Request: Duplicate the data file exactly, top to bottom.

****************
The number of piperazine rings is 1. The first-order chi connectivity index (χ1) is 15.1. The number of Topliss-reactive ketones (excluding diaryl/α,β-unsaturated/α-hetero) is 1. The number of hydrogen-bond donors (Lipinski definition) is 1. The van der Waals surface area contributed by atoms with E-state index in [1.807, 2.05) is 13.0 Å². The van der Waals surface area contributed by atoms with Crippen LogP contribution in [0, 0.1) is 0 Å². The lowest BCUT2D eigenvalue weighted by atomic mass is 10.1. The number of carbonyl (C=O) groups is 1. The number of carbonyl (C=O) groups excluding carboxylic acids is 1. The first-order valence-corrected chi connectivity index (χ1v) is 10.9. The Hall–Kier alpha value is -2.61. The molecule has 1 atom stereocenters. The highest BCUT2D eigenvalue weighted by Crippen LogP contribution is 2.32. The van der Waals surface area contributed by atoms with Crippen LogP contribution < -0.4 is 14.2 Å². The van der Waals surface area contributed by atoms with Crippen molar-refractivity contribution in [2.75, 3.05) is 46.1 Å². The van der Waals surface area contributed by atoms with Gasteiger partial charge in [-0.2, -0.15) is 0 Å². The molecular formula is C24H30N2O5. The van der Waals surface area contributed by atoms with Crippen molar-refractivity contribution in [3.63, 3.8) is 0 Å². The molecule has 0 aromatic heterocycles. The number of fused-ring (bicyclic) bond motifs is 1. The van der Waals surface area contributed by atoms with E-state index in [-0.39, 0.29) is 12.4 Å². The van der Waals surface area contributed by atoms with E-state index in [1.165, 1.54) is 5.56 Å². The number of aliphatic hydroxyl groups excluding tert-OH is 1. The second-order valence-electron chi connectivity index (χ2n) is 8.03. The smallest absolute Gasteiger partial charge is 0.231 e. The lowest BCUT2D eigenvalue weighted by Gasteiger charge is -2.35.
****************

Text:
The number of piperazine rings is 1. The first-order chi connectivity index (χ1) is 15.1. The number of Topliss-reactive ketones (excluding diaryl/α,β-unsaturated/α-hetero) is 1. The number of hydrogen-bond donors (Lipinski definition) is 1. The van der Waals surface area contributed by atoms with E-state index in [1.807, 2.05) is 13.0 Å². The van der Waals surface area contributed by atoms with Crippen LogP contribution in [0, 0.1) is 0 Å². The lowest BCUT2D eigenvalue weighted by atomic mass is 10.1. The number of carbonyl (C=O) groups is 1. The number of carbonyl (C=O) groups excluding carboxylic acids is 1. The first-order valence-corrected chi connectivity index (χ1v) is 10.9. The Hall–Kier alpha value is -2.61. The molecule has 1 atom stereocenters. The highest BCUT2D eigenvalue weighted by Crippen LogP contribution is 2.32. The van der Waals surface area contributed by atoms with Crippen LogP contribution < -0.4 is 14.2 Å². The van der Waals surface area contributed by atoms with Crippen molar-refractivity contribution in [2.75, 3.05) is 46.1 Å². The van der Waals surface area contributed by atoms with Gasteiger partial charge in [-0.2, -0.15) is 0 Å². The molecular formula is C24H30N2O5. The van der Waals surface area contributed by atoms with Crippen molar-refractivity contribution in [3.63, 3.8) is 0 Å². The molecule has 0 aromatic heterocycles. The number of fused-ring (bicyclic) bond motifs is 1. The van der Waals surface area contributed by atoms with E-state index in [-0.39, 0.29) is 12.4 Å². The van der Waals surface area contributed by atoms with E-state index in [1.165, 1.54) is 5.56 Å². The number of aliphatic hydroxyl groups excluding tert-OH is 1. The second-order valence-electron chi connectivity index (χ2n) is 8.03. The smallest absolute Gasteiger partial charge is 0.231 e. The lowest BCUT2D eigenvalue weighted by Gasteiger charge is -2.35.